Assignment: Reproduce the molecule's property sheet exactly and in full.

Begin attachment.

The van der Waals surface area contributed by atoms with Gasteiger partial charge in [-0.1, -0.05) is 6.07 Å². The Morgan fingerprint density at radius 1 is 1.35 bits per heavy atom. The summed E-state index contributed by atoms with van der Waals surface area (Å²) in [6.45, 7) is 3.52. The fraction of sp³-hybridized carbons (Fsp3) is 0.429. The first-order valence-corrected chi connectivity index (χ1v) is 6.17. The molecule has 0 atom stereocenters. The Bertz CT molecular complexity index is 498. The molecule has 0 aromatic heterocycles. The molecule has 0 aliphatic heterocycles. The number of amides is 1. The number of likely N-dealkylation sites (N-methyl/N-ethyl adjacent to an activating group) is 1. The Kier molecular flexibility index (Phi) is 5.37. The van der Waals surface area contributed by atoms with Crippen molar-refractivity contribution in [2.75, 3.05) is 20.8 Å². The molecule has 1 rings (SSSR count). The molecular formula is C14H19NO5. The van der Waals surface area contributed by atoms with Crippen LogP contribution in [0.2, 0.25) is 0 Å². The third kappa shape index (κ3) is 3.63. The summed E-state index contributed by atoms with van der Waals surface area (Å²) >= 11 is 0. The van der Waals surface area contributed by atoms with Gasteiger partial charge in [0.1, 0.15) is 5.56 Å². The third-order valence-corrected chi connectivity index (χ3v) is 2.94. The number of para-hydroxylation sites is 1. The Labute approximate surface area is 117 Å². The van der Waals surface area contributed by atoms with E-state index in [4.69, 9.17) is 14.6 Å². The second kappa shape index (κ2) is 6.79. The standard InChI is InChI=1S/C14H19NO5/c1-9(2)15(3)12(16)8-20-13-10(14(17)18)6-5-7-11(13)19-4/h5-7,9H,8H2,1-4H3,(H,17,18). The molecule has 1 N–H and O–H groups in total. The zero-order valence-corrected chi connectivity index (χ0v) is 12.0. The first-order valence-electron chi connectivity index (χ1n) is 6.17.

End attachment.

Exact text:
The van der Waals surface area contributed by atoms with Gasteiger partial charge in [-0.1, -0.05) is 6.07 Å². The Morgan fingerprint density at radius 1 is 1.35 bits per heavy atom. The summed E-state index contributed by atoms with van der Waals surface area (Å²) in [6.45, 7) is 3.52. The fraction of sp³-hybridized carbons (Fsp3) is 0.429. The first-order valence-corrected chi connectivity index (χ1v) is 6.17. The molecule has 0 atom stereocenters. The Bertz CT molecular complexity index is 498. The molecule has 0 aromatic heterocycles. The molecule has 0 aliphatic heterocycles. The number of amides is 1. The number of likely N-dealkylation sites (N-methyl/N-ethyl adjacent to an activating group) is 1. The Kier molecular flexibility index (Phi) is 5.37. The van der Waals surface area contributed by atoms with Crippen molar-refractivity contribution in [2.75, 3.05) is 20.8 Å². The molecule has 1 rings (SSSR count). The molecular formula is C14H19NO5. The van der Waals surface area contributed by atoms with Crippen LogP contribution in [0.2, 0.25) is 0 Å². The third kappa shape index (κ3) is 3.63. The summed E-state index contributed by atoms with van der Waals surface area (Å²) >= 11 is 0. The van der Waals surface area contributed by atoms with Gasteiger partial charge in [0.1, 0.15) is 5.56 Å². The third-order valence-corrected chi connectivity index (χ3v) is 2.94. The number of para-hydroxylation sites is 1. The Labute approximate surface area is 117 Å². The van der Waals surface area contributed by atoms with E-state index in [4.69, 9.17) is 14.6 Å². The second kappa shape index (κ2) is 6.79. The standard InChI is InChI=1S/C14H19NO5/c1-9(2)15(3)12(16)8-20-13-10(14(17)18)6-5-7-11(13)19-4/h5-7,9H,8H2,1-4H3,(H,17,18). The molecule has 1 N–H and O–H groups in total. The zero-order valence-corrected chi connectivity index (χ0v) is 12.0. The first-order valence-electron chi connectivity index (χ1n) is 6.17.